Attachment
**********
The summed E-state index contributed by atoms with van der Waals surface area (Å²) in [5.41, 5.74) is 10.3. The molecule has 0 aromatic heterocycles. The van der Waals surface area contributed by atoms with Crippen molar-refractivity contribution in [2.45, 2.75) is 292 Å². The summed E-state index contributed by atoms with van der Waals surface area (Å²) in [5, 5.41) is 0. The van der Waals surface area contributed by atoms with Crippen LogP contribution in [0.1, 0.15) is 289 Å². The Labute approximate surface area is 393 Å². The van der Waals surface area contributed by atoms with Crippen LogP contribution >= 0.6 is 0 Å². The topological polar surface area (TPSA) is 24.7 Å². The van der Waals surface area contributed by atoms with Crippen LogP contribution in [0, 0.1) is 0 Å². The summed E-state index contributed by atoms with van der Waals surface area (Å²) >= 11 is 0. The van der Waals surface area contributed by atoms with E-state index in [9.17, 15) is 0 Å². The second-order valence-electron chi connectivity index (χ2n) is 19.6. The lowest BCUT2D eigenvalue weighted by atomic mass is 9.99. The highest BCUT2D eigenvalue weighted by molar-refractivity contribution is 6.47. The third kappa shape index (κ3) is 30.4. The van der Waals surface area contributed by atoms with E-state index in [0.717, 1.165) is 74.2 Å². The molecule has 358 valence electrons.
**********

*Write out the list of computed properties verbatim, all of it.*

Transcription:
The summed E-state index contributed by atoms with van der Waals surface area (Å²) in [5.41, 5.74) is 10.3. The molecule has 0 aromatic heterocycles. The van der Waals surface area contributed by atoms with Crippen molar-refractivity contribution in [2.45, 2.75) is 292 Å². The summed E-state index contributed by atoms with van der Waals surface area (Å²) in [5, 5.41) is 0. The van der Waals surface area contributed by atoms with Crippen LogP contribution in [0.1, 0.15) is 289 Å². The Labute approximate surface area is 393 Å². The van der Waals surface area contributed by atoms with Crippen LogP contribution >= 0.6 is 0 Å². The topological polar surface area (TPSA) is 24.7 Å². The van der Waals surface area contributed by atoms with Crippen LogP contribution in [0, 0.1) is 0 Å². The summed E-state index contributed by atoms with van der Waals surface area (Å²) >= 11 is 0. The van der Waals surface area contributed by atoms with E-state index in [9.17, 15) is 0 Å². The second-order valence-electron chi connectivity index (χ2n) is 19.6. The lowest BCUT2D eigenvalue weighted by atomic mass is 9.99. The highest BCUT2D eigenvalue weighted by molar-refractivity contribution is 6.47. The third kappa shape index (κ3) is 30.4. The van der Waals surface area contributed by atoms with E-state index in [0.717, 1.165) is 74.2 Å². The molecule has 358 valence electrons.